Those of us who live in cities with excessive light pollution (or cloudy skies) are likely to miss out on tonight's peak of the Perseid meteor shower. The annual event happens when Earth passes through the debris left behind by Comet Swift-Tuttle, which orbits the sun every 133 years. But you can watch it live on the next page of this story tonight.
Tonight should be particularly exciting in the skies of the Northern Hemisphere, as the peak of Perseid is coinciding with a nearly-new moon. According to NASA, "The last time the Perseids peak coincided with a new moon was in 2007, making this one of the best potential viewings in years."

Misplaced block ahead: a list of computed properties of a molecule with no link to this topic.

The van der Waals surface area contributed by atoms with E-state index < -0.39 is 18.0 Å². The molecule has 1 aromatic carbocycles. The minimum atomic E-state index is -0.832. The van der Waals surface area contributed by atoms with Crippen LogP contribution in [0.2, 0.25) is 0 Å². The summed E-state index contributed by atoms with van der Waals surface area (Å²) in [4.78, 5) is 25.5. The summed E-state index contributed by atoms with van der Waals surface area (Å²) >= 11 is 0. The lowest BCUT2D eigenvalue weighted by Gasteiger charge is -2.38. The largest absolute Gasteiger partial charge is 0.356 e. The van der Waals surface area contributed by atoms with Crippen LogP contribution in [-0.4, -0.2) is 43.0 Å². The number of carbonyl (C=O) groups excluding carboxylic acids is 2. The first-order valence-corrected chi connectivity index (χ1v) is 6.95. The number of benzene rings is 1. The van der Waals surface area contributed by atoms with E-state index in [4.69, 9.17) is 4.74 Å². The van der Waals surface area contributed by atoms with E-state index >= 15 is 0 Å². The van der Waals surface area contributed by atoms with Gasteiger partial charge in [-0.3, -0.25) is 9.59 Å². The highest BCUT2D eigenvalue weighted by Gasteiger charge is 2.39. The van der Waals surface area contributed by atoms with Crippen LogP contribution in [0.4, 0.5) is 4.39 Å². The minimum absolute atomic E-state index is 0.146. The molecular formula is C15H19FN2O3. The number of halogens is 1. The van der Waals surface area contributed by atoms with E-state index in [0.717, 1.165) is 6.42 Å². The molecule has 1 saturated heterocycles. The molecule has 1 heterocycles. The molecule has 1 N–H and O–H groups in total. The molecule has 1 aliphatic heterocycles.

Up to 100 meteors per hour are projected to be viewable late tonight and early tomorrow morning. The debris left behind by Comet Swift-Tuttle consists of dust and ice, and during the Perseid shower those burn up in the Earth's atmosphere, causing one of the most amazing meteor showers of the year. Humans have been observing the Perseid meteor shower for at least 2,000 years, according to NASA.
The video begins at 10 p.m. Eastern time, and will continue until 2 a.m. Eastern time on Thursday. NASA experts will provide commentary, and say the "event will highlight the science behind the Perseids, as well as NASA research related to meteors and comets."